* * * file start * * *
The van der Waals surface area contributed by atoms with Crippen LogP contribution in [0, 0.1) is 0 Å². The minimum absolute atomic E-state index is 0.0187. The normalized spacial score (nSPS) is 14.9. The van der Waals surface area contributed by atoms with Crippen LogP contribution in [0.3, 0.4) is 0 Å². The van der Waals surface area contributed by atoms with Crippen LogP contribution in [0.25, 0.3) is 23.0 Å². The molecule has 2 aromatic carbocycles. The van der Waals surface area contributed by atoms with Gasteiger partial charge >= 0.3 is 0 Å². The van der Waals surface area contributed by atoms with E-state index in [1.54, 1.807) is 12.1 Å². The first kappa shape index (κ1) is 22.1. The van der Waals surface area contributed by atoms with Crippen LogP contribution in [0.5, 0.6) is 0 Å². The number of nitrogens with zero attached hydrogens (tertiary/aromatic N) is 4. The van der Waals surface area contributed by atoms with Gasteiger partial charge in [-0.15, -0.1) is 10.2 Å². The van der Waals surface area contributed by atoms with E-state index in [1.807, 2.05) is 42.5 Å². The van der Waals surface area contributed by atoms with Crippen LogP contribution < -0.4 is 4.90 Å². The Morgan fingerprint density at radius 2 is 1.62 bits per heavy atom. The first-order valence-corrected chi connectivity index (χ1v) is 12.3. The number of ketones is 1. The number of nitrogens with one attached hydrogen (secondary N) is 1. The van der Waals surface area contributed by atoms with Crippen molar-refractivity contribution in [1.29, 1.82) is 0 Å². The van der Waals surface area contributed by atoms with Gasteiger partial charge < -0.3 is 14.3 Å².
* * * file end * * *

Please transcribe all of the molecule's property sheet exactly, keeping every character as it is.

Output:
The van der Waals surface area contributed by atoms with Crippen LogP contribution in [0, 0.1) is 0 Å². The minimum absolute atomic E-state index is 0.0187. The normalized spacial score (nSPS) is 14.9. The van der Waals surface area contributed by atoms with Crippen LogP contribution in [0.3, 0.4) is 0 Å². The van der Waals surface area contributed by atoms with Crippen LogP contribution in [0.25, 0.3) is 23.0 Å². The molecule has 2 aromatic carbocycles. The van der Waals surface area contributed by atoms with Gasteiger partial charge >= 0.3 is 0 Å². The van der Waals surface area contributed by atoms with E-state index in [1.54, 1.807) is 12.1 Å². The first kappa shape index (κ1) is 22.1. The van der Waals surface area contributed by atoms with Crippen LogP contribution in [0.5, 0.6) is 0 Å². The number of nitrogens with zero attached hydrogens (tertiary/aromatic N) is 4. The van der Waals surface area contributed by atoms with Gasteiger partial charge in [-0.15, -0.1) is 10.2 Å². The van der Waals surface area contributed by atoms with E-state index in [1.807, 2.05) is 42.5 Å². The van der Waals surface area contributed by atoms with Crippen LogP contribution < -0.4 is 4.90 Å². The Morgan fingerprint density at radius 2 is 1.62 bits per heavy atom. The first-order valence-corrected chi connectivity index (χ1v) is 12.3. The number of ketones is 1. The number of nitrogens with one attached hydrogen (secondary N) is 1. The van der Waals surface area contributed by atoms with Crippen molar-refractivity contribution in [1.29, 1.82) is 0 Å². The van der Waals surface area contributed by atoms with Gasteiger partial charge < -0.3 is 14.3 Å².